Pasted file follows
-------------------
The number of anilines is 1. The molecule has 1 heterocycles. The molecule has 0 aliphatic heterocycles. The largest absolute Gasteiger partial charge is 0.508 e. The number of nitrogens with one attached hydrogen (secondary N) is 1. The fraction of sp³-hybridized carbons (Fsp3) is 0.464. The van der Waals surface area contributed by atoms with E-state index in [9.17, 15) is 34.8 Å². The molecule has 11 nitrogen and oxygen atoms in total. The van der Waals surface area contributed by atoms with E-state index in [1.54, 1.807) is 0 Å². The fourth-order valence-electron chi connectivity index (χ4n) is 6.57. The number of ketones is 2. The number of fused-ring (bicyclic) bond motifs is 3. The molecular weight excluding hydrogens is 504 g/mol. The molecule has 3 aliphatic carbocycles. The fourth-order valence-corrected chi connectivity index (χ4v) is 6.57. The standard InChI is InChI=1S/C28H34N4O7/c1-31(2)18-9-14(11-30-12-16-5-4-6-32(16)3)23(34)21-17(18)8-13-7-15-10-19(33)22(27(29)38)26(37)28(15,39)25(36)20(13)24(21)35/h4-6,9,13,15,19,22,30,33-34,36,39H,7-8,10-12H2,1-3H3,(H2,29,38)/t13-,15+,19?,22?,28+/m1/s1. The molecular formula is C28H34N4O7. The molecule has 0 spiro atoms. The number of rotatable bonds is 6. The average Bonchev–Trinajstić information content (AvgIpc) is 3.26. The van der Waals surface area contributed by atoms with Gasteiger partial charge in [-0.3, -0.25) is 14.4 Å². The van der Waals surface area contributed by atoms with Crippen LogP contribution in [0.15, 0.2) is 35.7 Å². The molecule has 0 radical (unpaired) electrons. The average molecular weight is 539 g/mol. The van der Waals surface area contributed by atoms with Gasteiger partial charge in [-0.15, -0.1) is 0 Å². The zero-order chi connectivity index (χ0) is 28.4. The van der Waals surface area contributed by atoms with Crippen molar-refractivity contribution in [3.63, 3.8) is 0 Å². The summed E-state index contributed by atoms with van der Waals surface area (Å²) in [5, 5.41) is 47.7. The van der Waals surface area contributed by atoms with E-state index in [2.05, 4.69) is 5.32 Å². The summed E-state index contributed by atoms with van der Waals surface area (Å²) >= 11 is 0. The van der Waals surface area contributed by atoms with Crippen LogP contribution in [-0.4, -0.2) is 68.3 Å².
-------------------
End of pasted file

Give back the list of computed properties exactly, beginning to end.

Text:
The number of anilines is 1. The molecule has 1 heterocycles. The molecule has 0 aliphatic heterocycles. The largest absolute Gasteiger partial charge is 0.508 e. The number of nitrogens with one attached hydrogen (secondary N) is 1. The fraction of sp³-hybridized carbons (Fsp3) is 0.464. The van der Waals surface area contributed by atoms with E-state index in [9.17, 15) is 34.8 Å². The molecule has 11 nitrogen and oxygen atoms in total. The van der Waals surface area contributed by atoms with E-state index in [1.54, 1.807) is 0 Å². The fourth-order valence-electron chi connectivity index (χ4n) is 6.57. The number of ketones is 2. The number of fused-ring (bicyclic) bond motifs is 3. The molecular weight excluding hydrogens is 504 g/mol. The molecule has 3 aliphatic carbocycles. The fourth-order valence-corrected chi connectivity index (χ4v) is 6.57. The standard InChI is InChI=1S/C28H34N4O7/c1-31(2)18-9-14(11-30-12-16-5-4-6-32(16)3)23(34)21-17(18)8-13-7-15-10-19(33)22(27(29)38)26(37)28(15,39)25(36)20(13)24(21)35/h4-6,9,13,15,19,22,30,33-34,36,39H,7-8,10-12H2,1-3H3,(H2,29,38)/t13-,15+,19?,22?,28+/m1/s1. The molecular formula is C28H34N4O7. The molecule has 0 spiro atoms. The number of rotatable bonds is 6. The average Bonchev–Trinajstić information content (AvgIpc) is 3.26. The van der Waals surface area contributed by atoms with Gasteiger partial charge in [-0.3, -0.25) is 14.4 Å². The van der Waals surface area contributed by atoms with Crippen LogP contribution in [0.15, 0.2) is 35.7 Å². The molecule has 0 radical (unpaired) electrons. The average molecular weight is 539 g/mol. The van der Waals surface area contributed by atoms with Gasteiger partial charge in [-0.15, -0.1) is 0 Å². The zero-order chi connectivity index (χ0) is 28.4. The van der Waals surface area contributed by atoms with Crippen molar-refractivity contribution in [3.63, 3.8) is 0 Å². The summed E-state index contributed by atoms with van der Waals surface area (Å²) in [5, 5.41) is 47.7. The van der Waals surface area contributed by atoms with E-state index in [2.05, 4.69) is 5.32 Å². The summed E-state index contributed by atoms with van der Waals surface area (Å²) >= 11 is 0. The van der Waals surface area contributed by atoms with Crippen LogP contribution in [-0.4, -0.2) is 68.3 Å².